Thoughts become actions, but just knowing we should eat well doesn’t necessarily change our behavior. One research study found that just knowing eating fried food puts us at a 30% greater risk of having a cardiac event in the future doesn’t change our immediate behavior. We would like to think nutrition is as simple as a caloric balance of calories in versus calories out. Nutrition is a little more complex, especially in the U.S., where we have gotten away from the primary purpose of food as a fuel source and we have shifted the focus to associating food with emotion. Think about how we celebrate many events such as holidays, birthdays, awards, births and even deaths with food. We don’t need to necessarily dissociate food with emotion, but what we do need to do is make smaller, smarter choices along the way just as we would with our financial well-being.


Sleep is your nightly reset button; it’s the body’s version of unplugging and plugging back in. Just as all food and exercise aren’t created equally, sleep isn’t either. Sleep requires both quality and quantity. You should get seven to eight hours of sleep each night. It’s interesting to note that getting more than nine hours of sleep each night can have similar negative effects of not getting enough sleep. If seven hours of sleep seems impossible, just adding 30 minutes on to your existing sleep schedule can provide substantial benefits. Quality of sleep is important, too. Creating the right sleep environment can improve the quality of your sleep. Simple tips like making your room as dark as possible, moving mirrors away from the bed and using cool, breathable sheets can bring a large return on investment.

For more information on sleep, check out my article, “5 Strategies for Successful Sleep.”

I recently encouraged my team to read “Wellbeing: The Five Essential Elements” by Tom Rath and Jim Harter. We dissected the book and discussed it at our well-being leadership workshop. One thing that sticks out for me about physical well-being is the multi-dimensional approach from exercise, sleep and nutrition.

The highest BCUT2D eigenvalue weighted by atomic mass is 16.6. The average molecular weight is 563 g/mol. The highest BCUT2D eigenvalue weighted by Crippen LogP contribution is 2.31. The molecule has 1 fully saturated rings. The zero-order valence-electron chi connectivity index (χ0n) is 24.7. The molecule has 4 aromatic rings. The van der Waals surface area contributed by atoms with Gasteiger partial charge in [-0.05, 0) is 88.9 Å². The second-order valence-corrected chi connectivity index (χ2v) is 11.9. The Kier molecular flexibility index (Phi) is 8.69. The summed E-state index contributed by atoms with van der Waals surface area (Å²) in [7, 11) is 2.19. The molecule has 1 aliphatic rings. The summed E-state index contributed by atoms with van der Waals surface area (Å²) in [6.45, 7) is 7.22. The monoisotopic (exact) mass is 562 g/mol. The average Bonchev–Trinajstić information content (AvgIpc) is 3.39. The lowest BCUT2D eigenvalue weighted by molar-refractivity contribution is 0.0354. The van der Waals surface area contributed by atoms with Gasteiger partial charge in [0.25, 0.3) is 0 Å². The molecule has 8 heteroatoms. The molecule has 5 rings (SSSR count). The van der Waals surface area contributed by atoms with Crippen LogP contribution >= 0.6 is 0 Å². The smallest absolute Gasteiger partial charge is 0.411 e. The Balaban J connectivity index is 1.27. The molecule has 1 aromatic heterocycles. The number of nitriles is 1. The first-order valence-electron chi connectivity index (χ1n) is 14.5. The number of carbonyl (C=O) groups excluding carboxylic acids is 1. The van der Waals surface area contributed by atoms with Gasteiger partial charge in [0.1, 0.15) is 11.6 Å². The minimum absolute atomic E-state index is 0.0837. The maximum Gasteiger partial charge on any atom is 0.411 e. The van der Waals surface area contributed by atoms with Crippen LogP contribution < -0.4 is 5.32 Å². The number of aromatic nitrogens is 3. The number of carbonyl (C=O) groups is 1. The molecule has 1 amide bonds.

Physical well-being, simply put, is about having good health and enough energy to get things done on a daily basis. If you are looking to improve your physical well-being, try one or more of these following tips:

  • Exercise or move at least 20 minutes each day, preferably in the morning.
  • Set positive defaults when shopping for groceries.
  • Sleep well.

As we continue to peel back the layers of the well-being onion, remember to set yourself up for success with a balance of exercise, nutrition and sleep.

Steven Trotter, MS, is a consultant, continuing education provider, adjunct faculty member in health and fitness science, and principal for Globetrotter Wellness Solutions. He also serves as the associate director for wellness and fitness at East Carolina University. His expertise is rooted in university rec programs with a repertoire in leadership and organizational development, fitness facility design and management, behavior change, and program management. Steven is a 2017 IDEA Program Director of the Year finalist and presents at numerous conferences across North America each year. He is a subject matter expert and blogger for the American Council on Exercise and previously served a 3.5-year term on the industry advisory panel. Steven has a master of science in health in physical education from Virginia Tech and bachelor of science in exercise science from the University of North Carolina at Charlotte.